Image provided by: University of Oregon Libraries; Eugene, OR
About Oregon daily emerald. (Eugene, Or.) 1920-2012 | View Entire Issue (Nov. 19, 1941)
Two years standing and the
recommendation of your instruc
tor are the qualifications for en
try in competition for the Dodd
Mead Intercollegiate Literary
fellowship of 1942.
The fellowship was established
for students in American colleges
and universities wishing to be
come professional authors. It is
designed to give undergraduates
opportunity to take advantage of
faculty advice and instruction
while planning and writing their
novel, and to enable them to
work toward the completion of
the book one year after gradua
The novel will be published
with the regular royalty with an
award of $1200 payable quarter
ly or monthly to be advanced on
the royalties. Applications and
projects must be sent to publish
ers by April 1, 1942.
ONE BIG FEATURE
DEANNA DURBIN and
See This Riotous Comedy
Bob Hope in
'Caught in the
— also —
'Men at Large'
with Marjorie Weaver
SEE THIS GREAT
Be sure to See These
Myrna Loy, William Powell
'Shadow of the
— also —
Lynn Bari and John Sutton
'Moon Over Her
For Next Year
When students push them
selves away from Thanksgiving
dinners Thursday, they will have
completed their last Thanksgiv
ing dinner on the next-to-the
last Thursday in November.
President Roosevelt has re
canted'. From now on Thanksgiv
ing will be moved up a week to
the date it had held for so many
years. All of which will be con
venient no-end for housewives
and others of their ilk.
But it won't be so sweet for
students who are now in the hab
it of eating two Thanksgiving
dinners—one at the home of
Democratic parents and one with
a Republican uncle. Two years
ago many living organizations
served Thanksgiving dinners a
week after students had eaten
turkey at home.
This is all very funny—for ev
erybody but President Roose
velt. We see by the papers that
he may have to put off his regu
lar Thanksgiving visit to Warm
Springs, Georgia, because of
pressing affairs at the capital.
But he will be able to go Novem
ber 27, which isn't Thanksgiving
Salem Woman's Club
To Hear Dr. Erb Talk
Dr. Donald M. Erb, University
president, will speak before the
Salem Women's club at 3 p.m.
Saturday on the subject, “For
ward in Service.’’
He will also give a welcome ad
dress to the opening session 6f
the police school to be held on the
campus under the sponsorship of
the bureau of municipal research
in Fenton hall.
(Continued from page tivo)
most of them. Most disturbing
part of the whole affair to senior
members of the fraternity was
that three sophomores wanted to
sell the §Jace for $2,000.
University of California at Los
Angeles—Two Tri-Delts learned
to their despondence that one
much-used “automobile” does not
equal two allowances. So it was
that the two sophomores, chose
to ward off impending pauperism
—and began to take in washing.
Rates exacted by the youthful
laundresses for their skilled labor
have been set at 12 and 15 cents
for cotton and silk shirts with
long sleeves—washed and ironed;
8 and 10 cents for cotton and silf
shirts with short sleeves—washed
and ironed; and 5 cents for the
(Continued from page tivo)
the California suntans think that
Seattle is in the Arctic Circle,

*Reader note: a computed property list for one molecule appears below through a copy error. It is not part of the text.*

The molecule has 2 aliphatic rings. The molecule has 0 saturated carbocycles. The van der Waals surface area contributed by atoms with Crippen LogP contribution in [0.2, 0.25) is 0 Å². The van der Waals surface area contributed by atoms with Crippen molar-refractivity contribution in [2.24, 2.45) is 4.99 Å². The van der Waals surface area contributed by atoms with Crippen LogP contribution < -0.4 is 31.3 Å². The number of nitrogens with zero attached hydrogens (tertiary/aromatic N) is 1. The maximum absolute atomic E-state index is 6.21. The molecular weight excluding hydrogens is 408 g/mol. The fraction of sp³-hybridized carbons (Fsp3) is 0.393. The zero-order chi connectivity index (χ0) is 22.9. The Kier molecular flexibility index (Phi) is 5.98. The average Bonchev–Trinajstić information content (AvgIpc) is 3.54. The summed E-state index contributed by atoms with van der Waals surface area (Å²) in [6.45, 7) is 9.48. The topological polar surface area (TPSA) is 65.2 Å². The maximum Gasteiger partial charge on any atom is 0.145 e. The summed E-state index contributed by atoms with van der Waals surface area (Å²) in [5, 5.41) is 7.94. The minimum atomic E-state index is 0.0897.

but it doesn't make any differ
ence. We in the northwest may
not have “de top of the Mark . . .
Trader Vic’s . . . and silly Ciro’s
but hast thou ever vieweth the
Olympic Hostelry after a Wash
Phyllis Gray opened the stu
dent recital season with a fine
display of piano technique in a
varied program Tuesday night in
the music auditorium. Her ma
jor number, the Liszt “Concerto
in E-flat major,” was played bril
liantly. with a surety unusual in
so young a performer.
The “Toccata in G major" by
Bach was crisp and brought out
the inner voices in a fine singing
style. Schumann’s “Papillons,
Opus 2" was Miss Gray’s most
Quite entertaining was the
group of short numbers which in
cluded an etude, two preludes and
a waltz by Chopin, "Capriccio" by
Elvigion,” “La Soiree dans Gren
ade” by Debussy, and “Caprice
Burlesque, Opus 3, Number 1” by
Curator Seeks Degree
In Oral Examination
Robert Stephenson, assistant
museum curator, took the pre
liminary oral examination for his
master’s degree in anthropology
On the examining committee
were Dr. L. S. Cressman, head of
the anthropology department, Dr.
Homer G. Barnett, instructor in
anthropology, Dr. Warren D.
Smith, head of the geology and
geography departments, and Dr.
Lloyd W. Staples, assistant pro
fessor of geology.
Mr. Stephenson has taken as
the topic for his master’s thesis,
problems in the typological meth
od in archaeology.
Dr. Hayes at Meet
Dr. Marian G. Hayes, of the
University health service, will at
tend a conference of the Pacific
coast section of the American
Student Health association Fri
day and Saturday, November 21
and 22 at Stanford university.
Dr. Hayes is now vice-president
of this association.
(Continued from page tzoo)
to gross over five million dollars.
Chaplin figures that he can make
more, so he is .preparing the old
flicker for another showing-. Nar
ration and scoring will be com
pleted within 'a week and then
the film will be cut to increase
tempo. It will be attuned to
Chaplin’s own music score and is
aimed for Christmas release.
It's a Long Way
Home . . .
Especialv for you Cali
fornians. Come in for
that final checkup, and
fill up at . . .
13th and Jlilyard
YE OLDE GRADS
* Come down and enjoy the biggest
and best HOMECOMING the Uni
versity has ever had.
DR. ELLA C. MEADE
14 W. 8th Phone 330
The grads have been around and have seen a lot. When they
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THE DANGER SIGN
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